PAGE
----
For the first time in the magazine’s history, Rolling Stone has devoted pretty much all of their print edition to cannabis this week, with a range of news and cultural pieces.
Highlighted in the magazine this week is an article by comedian Bill Maher titled “How We Won the War on Pot”, a piece on marijuana myth-busting, and a feature on Drug Policy Alliance founder Ethan Nadelmann who the magazine dubs “The Real Drug Czar”.
In it, they detail Nadelmann’s two-decade career as a cannabis lobbyist and activist. In it, the writer praises Nadelmann’s work and influence:
Before Nadelmann joined the cause some 20 years ago, marijuana legalization was an orphan crusade of hippies handing out leaflets at Dead shows and outlaw growers with bumper stickers demanding U.S. OUT OF HUMBOLDT COUNTY! Today, thanks in large part to Nadelmann’s efforts, pot is fully legal in two states and available medically in 16 others. “He is the single most influential policy entrepreneur on any domestic issue,” says John DiIulio, a longtime drug warrior and tough-on-crime academic who has recently come around to Nadelmann’s side on marijuana policy. “He wore me down,” DiIulio says. “What can I say?”
He also openly discusses psychedelic use, which he admits he favors more than cannabis:
Nadelmann likens his use of mushrooms to fasting on Yom Kippur: “Once a year, it’s a good thing.” And he’s taken two “vision quests” under the influence of ayahuasca, a cousin of peyote, regarded as “the queen” of hallucinogens. “Psychedelics are wasted on the young,” he says.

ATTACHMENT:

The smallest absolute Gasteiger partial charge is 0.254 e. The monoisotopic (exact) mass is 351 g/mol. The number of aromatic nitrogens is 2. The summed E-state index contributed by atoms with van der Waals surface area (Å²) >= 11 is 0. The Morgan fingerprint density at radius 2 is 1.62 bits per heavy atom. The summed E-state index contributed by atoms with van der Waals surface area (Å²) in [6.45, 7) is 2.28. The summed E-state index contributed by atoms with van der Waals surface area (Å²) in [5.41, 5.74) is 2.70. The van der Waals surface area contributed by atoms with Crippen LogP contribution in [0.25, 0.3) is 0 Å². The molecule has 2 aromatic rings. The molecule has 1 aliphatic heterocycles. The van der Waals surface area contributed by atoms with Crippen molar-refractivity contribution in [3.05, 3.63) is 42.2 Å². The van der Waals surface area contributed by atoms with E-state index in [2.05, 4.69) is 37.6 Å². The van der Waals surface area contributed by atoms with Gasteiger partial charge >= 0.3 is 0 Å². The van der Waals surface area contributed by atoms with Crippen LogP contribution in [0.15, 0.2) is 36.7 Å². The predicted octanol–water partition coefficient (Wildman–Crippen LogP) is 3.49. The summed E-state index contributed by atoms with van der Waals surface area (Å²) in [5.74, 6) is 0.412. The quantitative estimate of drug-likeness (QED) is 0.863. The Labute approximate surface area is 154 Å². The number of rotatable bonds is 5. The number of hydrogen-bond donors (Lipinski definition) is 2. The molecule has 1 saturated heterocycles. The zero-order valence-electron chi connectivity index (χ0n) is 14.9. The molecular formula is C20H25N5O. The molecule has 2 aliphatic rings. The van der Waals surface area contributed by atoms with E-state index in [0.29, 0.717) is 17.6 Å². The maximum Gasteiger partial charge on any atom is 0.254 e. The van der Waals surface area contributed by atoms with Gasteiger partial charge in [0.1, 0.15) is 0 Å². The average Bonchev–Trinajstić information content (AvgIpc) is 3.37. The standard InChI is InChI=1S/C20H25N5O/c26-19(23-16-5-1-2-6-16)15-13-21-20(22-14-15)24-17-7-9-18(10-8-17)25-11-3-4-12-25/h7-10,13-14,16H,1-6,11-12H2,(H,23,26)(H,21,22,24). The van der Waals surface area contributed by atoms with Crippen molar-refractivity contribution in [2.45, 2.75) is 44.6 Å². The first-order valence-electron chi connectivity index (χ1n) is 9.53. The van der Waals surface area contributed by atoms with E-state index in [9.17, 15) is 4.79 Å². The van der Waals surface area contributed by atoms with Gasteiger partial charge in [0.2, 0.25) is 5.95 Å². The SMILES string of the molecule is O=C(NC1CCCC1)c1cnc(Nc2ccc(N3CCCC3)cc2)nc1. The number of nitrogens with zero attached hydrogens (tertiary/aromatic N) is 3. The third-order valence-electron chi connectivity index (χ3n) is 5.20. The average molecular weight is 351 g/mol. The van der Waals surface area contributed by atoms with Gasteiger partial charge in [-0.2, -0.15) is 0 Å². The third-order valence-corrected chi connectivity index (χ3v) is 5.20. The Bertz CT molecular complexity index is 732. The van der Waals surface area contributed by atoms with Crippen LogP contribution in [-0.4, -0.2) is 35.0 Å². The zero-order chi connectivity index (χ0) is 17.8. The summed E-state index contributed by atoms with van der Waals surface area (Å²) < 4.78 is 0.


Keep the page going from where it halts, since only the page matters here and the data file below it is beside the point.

The feature has a lot on cannabis, including a profile by Rolling Stone assistant editor Jonathan Ringen profiling a few Colorado pot nerds like Ry Prichard of TC Labs and grower Phillip Hague, who talks about his incredible collection of cannabis genetics:
But his real secret weapon is what he calls his “legendary tackle box of seed.” As Hague tells it, no matter what strain your guy tells you he’s selling, it’s probably just a variation on one of four main types: haze, skunk, kush and northern lights. The reason? Back in the Eighties, growers in Holland – land of the perfect tulip – homed in on a small group of fast-growing, high-yielding plants, which they bred into hundreds of closely related strains that still dominate the kind-bud market here today. For a man who loves marijuana as much as Hague does, the loss of the plant’s genetic diversity is a major crime. So he’s traveled the world – to Jamaica, Mexico, Pakistan, North Africa, South America – building up a seed bank of strains that have been cultivated by local farmers for countless generations. “Even in Jamaica, they’re starting to grow higher-yielding Dutch hybrids and things along those lines,” he laments. “Every year, you lose more and more of those indigenous strains. We grow lots of plants that are based on these old Jamaican lines.”
And of course, Rolling Stone digs into cannabis culture on a pop level with interviews of actors Seth Rogan, Danny McBride and James Franco, who says he’s not even a smoker and hasn’t “in decades”.
“The last time, I got in a lot of trouble.” Silence. Tons of silence. Will the silence ever end? Finally, he says, “I got in a car accident and was arrested. I was almost 17 and on probation for graffiti and drinking incidents. I think I wasn’t even supposed to be driving at that point. I remember the judge saying if I hadn’t gotten such good grades, she’d probably have put me in juvenile, but she gave me one more chance, although I was made a ward of the state.”